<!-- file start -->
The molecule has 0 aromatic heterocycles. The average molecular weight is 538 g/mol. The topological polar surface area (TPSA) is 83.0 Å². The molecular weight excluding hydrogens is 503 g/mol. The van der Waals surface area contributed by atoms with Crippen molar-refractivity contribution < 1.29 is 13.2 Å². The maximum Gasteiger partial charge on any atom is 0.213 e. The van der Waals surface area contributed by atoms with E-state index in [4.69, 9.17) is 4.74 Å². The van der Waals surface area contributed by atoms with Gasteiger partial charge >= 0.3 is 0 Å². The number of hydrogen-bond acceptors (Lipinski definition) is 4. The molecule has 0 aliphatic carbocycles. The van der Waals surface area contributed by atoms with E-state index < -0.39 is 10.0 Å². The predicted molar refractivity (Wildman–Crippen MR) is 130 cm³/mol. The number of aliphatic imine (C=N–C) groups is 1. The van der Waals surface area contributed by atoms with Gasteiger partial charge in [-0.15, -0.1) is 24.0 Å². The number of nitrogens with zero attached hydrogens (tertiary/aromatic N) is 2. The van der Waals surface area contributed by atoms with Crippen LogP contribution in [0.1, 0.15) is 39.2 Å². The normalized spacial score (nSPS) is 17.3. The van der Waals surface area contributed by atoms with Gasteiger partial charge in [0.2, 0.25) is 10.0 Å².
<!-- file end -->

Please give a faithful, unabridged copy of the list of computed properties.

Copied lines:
The molecule has 0 aromatic heterocycles. The average molecular weight is 538 g/mol. The topological polar surface area (TPSA) is 83.0 Å². The molecular weight excluding hydrogens is 503 g/mol. The van der Waals surface area contributed by atoms with Crippen molar-refractivity contribution < 1.29 is 13.2 Å². The maximum Gasteiger partial charge on any atom is 0.213 e. The van der Waals surface area contributed by atoms with E-state index in [4.69, 9.17) is 4.74 Å². The van der Waals surface area contributed by atoms with Gasteiger partial charge >= 0.3 is 0 Å². The number of hydrogen-bond acceptors (Lipinski definition) is 4. The molecule has 0 aliphatic carbocycles. The van der Waals surface area contributed by atoms with E-state index < -0.39 is 10.0 Å². The predicted molar refractivity (Wildman–Crippen MR) is 130 cm³/mol. The number of aliphatic imine (C=N–C) groups is 1. The van der Waals surface area contributed by atoms with Gasteiger partial charge in [-0.15, -0.1) is 24.0 Å². The number of nitrogens with zero attached hydrogens (tertiary/aromatic N) is 2. The van der Waals surface area contributed by atoms with Crippen LogP contribution in [0.1, 0.15) is 39.2 Å². The normalized spacial score (nSPS) is 17.3. The van der Waals surface area contributed by atoms with Gasteiger partial charge in [0.2, 0.25) is 10.0 Å².